Behaviorist psychologists thought problems were solved by trial & error and reproducing past responses.

Cognitive psychologists were convinced problem-solving wasn't random but that there was a series of mental processes involved.

The types of problems studied:

Three areas of problem-solving to be discussed:
A theory for solving transformation type problems: Newell & Simon's General Problem Solver
Two Important parts of Memory in Problem-Solving:
The key difficulty in solving any transformation type problem is determining which operators to apply and when to apply them.
Common Strategies for determining which Operators to Apply:
(These are called heuristics. They are general strategies that often, but don't always, help in solving a problem.)

Expertise & Problem-Solving

Anderson (1988) suggested that there are two different types of problem-solving procedures used. These differentiate between novices and experts.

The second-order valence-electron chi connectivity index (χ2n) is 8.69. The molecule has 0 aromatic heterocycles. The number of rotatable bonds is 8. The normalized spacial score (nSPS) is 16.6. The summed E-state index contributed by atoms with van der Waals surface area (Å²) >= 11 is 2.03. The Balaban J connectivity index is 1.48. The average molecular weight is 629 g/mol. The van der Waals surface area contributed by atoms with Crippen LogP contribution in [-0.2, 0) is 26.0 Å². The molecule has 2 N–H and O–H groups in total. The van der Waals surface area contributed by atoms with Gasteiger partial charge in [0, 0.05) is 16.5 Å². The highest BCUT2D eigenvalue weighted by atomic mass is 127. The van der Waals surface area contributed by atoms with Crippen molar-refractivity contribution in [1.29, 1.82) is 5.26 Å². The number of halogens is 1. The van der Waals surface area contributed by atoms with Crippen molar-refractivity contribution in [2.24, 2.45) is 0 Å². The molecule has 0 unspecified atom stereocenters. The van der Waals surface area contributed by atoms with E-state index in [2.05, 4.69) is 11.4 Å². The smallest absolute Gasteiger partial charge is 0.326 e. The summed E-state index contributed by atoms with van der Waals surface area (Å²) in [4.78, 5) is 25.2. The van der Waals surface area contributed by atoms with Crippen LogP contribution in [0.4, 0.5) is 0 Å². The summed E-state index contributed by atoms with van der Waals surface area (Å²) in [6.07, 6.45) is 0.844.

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Problem-Solving by Analogy

Analogy -- Solving a problem by using a solution to a related problem. This requires:
Gick & Holyoak (1980)
Conclusion: Persons are relatively good at inferring solutions from analogies if they realize an anology is appropriate. The greater difficulty is realizing the analogy is appropriate.

What factors determine whether an analogy is seen as appropriate?
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Solving Insight Problems

Schooler, Ohlsson & Brooks (1993) have recently suggested that solving insight based problems rely on different mental systems (structures) than solving logical, transformation problems.

They suggested that logical, transformation problems were solved with Verbal systems, but insight problems were solved with Nonverbal systems.

Conclusion: Forcing S's to use their Verbal system of processing decreased insight problem solving ability suggesting that the Verbal system is not used to solve these types of problems. Use of the Verbal system seems crucial to solving logic problems.

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